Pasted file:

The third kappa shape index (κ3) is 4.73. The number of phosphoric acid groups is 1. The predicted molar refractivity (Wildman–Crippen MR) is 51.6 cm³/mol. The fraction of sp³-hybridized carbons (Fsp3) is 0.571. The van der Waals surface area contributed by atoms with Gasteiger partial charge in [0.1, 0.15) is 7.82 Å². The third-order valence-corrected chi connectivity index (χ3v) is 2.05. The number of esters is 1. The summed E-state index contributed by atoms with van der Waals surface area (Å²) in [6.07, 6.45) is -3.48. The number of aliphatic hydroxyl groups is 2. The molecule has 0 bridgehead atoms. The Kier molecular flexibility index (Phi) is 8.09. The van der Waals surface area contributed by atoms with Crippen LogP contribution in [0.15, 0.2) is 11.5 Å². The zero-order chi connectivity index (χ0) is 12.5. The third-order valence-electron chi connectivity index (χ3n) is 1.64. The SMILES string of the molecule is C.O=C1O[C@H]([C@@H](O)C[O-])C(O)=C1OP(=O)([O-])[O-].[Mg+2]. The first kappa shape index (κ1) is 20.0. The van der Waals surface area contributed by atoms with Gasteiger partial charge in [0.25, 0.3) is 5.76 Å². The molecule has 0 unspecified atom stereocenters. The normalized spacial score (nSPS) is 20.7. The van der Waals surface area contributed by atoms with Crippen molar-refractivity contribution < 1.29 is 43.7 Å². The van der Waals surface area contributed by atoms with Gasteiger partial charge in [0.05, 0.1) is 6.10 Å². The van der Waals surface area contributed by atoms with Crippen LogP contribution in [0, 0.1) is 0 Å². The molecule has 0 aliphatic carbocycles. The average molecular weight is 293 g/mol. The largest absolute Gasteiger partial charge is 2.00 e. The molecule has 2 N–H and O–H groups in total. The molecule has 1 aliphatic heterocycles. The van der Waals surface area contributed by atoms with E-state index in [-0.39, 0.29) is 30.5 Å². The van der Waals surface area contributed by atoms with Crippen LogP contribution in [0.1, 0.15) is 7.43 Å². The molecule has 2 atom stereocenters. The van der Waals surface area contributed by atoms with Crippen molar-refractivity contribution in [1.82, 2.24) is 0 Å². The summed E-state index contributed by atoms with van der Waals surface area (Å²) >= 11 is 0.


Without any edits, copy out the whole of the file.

The third kappa shape index (κ3) is 4.73. The number of phosphoric acid groups is 1. The predicted molar refractivity (Wildman–Crippen MR) is 51.6 cm³/mol. The fraction of sp³-hybridized carbons (Fsp3) is 0.571. The van der Waals surface area contributed by atoms with Gasteiger partial charge in [0.1, 0.15) is 7.82 Å². The third-order valence-corrected chi connectivity index (χ3v) is 2.05. The number of esters is 1. The summed E-state index contributed by atoms with van der Waals surface area (Å²) in [6.07, 6.45) is -3.48. The number of aliphatic hydroxyl groups is 2. The molecule has 0 bridgehead atoms. The Kier molecular flexibility index (Phi) is 8.09. The van der Waals surface area contributed by atoms with Crippen LogP contribution in [0.15, 0.2) is 11.5 Å². The zero-order chi connectivity index (χ0) is 12.5. The third-order valence-electron chi connectivity index (χ3n) is 1.64. The SMILES string of the molecule is C.O=C1O[C@H]([C@@H](O)C[O-])C(O)=C1OP(=O)([O-])[O-].[Mg+2]. The first kappa shape index (κ1) is 20.0. The van der Waals surface area contributed by atoms with Gasteiger partial charge in [0.25, 0.3) is 5.76 Å². The molecule has 0 unspecified atom stereocenters. The normalized spacial score (nSPS) is 20.7. The van der Waals surface area contributed by atoms with Crippen molar-refractivity contribution < 1.29 is 43.7 Å². The van der Waals surface area contributed by atoms with Gasteiger partial charge in [0.05, 0.1) is 6.10 Å². The van der Waals surface area contributed by atoms with Crippen LogP contribution in [0, 0.1) is 0 Å². The molecule has 0 aliphatic carbocycles. The average molecular weight is 293 g/mol. The largest absolute Gasteiger partial charge is 2.00 e. The molecule has 2 N–H and O–H groups in total. The molecule has 1 aliphatic heterocycles. The van der Waals surface area contributed by atoms with E-state index in [-0.39, 0.29) is 30.5 Å². The van der Waals surface area contributed by atoms with Crippen LogP contribution in [0.1, 0.15) is 7.43 Å². The molecule has 2 atom stereocenters. The van der Waals surface area contributed by atoms with Crippen molar-refractivity contribution in [1.82, 2.24) is 0 Å². The summed E-state index contributed by atoms with van der Waals surface area (Å²) >= 11 is 0.